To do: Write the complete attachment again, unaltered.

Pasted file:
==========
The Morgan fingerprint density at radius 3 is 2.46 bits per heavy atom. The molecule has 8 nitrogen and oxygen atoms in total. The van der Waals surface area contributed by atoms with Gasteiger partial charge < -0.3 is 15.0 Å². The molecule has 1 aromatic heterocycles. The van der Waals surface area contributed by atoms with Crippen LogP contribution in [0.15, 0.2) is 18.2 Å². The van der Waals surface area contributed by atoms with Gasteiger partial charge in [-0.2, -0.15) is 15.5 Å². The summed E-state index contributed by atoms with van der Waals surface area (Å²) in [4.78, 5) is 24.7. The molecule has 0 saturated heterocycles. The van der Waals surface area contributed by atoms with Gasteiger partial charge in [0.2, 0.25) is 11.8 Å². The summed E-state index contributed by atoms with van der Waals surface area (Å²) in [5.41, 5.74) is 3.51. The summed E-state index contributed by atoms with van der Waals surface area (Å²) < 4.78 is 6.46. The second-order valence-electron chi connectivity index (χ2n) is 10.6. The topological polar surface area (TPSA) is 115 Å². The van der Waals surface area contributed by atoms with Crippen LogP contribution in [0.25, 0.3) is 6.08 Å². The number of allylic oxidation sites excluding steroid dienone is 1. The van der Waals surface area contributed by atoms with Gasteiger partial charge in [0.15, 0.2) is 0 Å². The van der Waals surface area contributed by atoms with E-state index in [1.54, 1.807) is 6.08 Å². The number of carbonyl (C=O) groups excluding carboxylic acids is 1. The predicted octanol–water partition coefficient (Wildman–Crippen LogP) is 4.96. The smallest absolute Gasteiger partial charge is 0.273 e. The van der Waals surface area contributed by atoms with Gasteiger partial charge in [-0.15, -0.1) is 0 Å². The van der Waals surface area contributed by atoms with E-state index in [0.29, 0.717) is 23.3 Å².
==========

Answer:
The Morgan fingerprint density at radius 3 is 2.46 bits per heavy atom. The molecule has 8 nitrogen and oxygen atoms in total. The van der Waals surface area contributed by atoms with Gasteiger partial charge < -0.3 is 15.0 Å². The molecule has 1 aromatic heterocycles. The van der Waals surface area contributed by atoms with Crippen LogP contribution in [0.15, 0.2) is 18.2 Å². The van der Waals surface area contributed by atoms with Gasteiger partial charge in [-0.2, -0.15) is 15.5 Å². The summed E-state index contributed by atoms with van der Waals surface area (Å²) in [4.78, 5) is 24.7. The molecule has 0 saturated heterocycles. The van der Waals surface area contributed by atoms with Gasteiger partial charge in [0.2, 0.25) is 11.8 Å². The summed E-state index contributed by atoms with van der Waals surface area (Å²) in [5.41, 5.74) is 3.51. The summed E-state index contributed by atoms with van der Waals surface area (Å²) < 4.78 is 6.46. The second-order valence-electron chi connectivity index (χ2n) is 10.6. The topological polar surface area (TPSA) is 115 Å². The van der Waals surface area contributed by atoms with Crippen LogP contribution in [0.25, 0.3) is 6.08 Å². The number of allylic oxidation sites excluding steroid dienone is 1. The van der Waals surface area contributed by atoms with Gasteiger partial charge in [0.15, 0.2) is 0 Å². The van der Waals surface area contributed by atoms with E-state index in [1.54, 1.807) is 6.08 Å². The number of carbonyl (C=O) groups excluding carboxylic acids is 1. The predicted octanol–water partition coefficient (Wildman–Crippen LogP) is 4.96. The smallest absolute Gasteiger partial charge is 0.273 e. The van der Waals surface area contributed by atoms with Gasteiger partial charge in [-0.15, -0.1) is 0 Å². The van der Waals surface area contributed by atoms with E-state index in [0.29, 0.717) is 23.3 Å².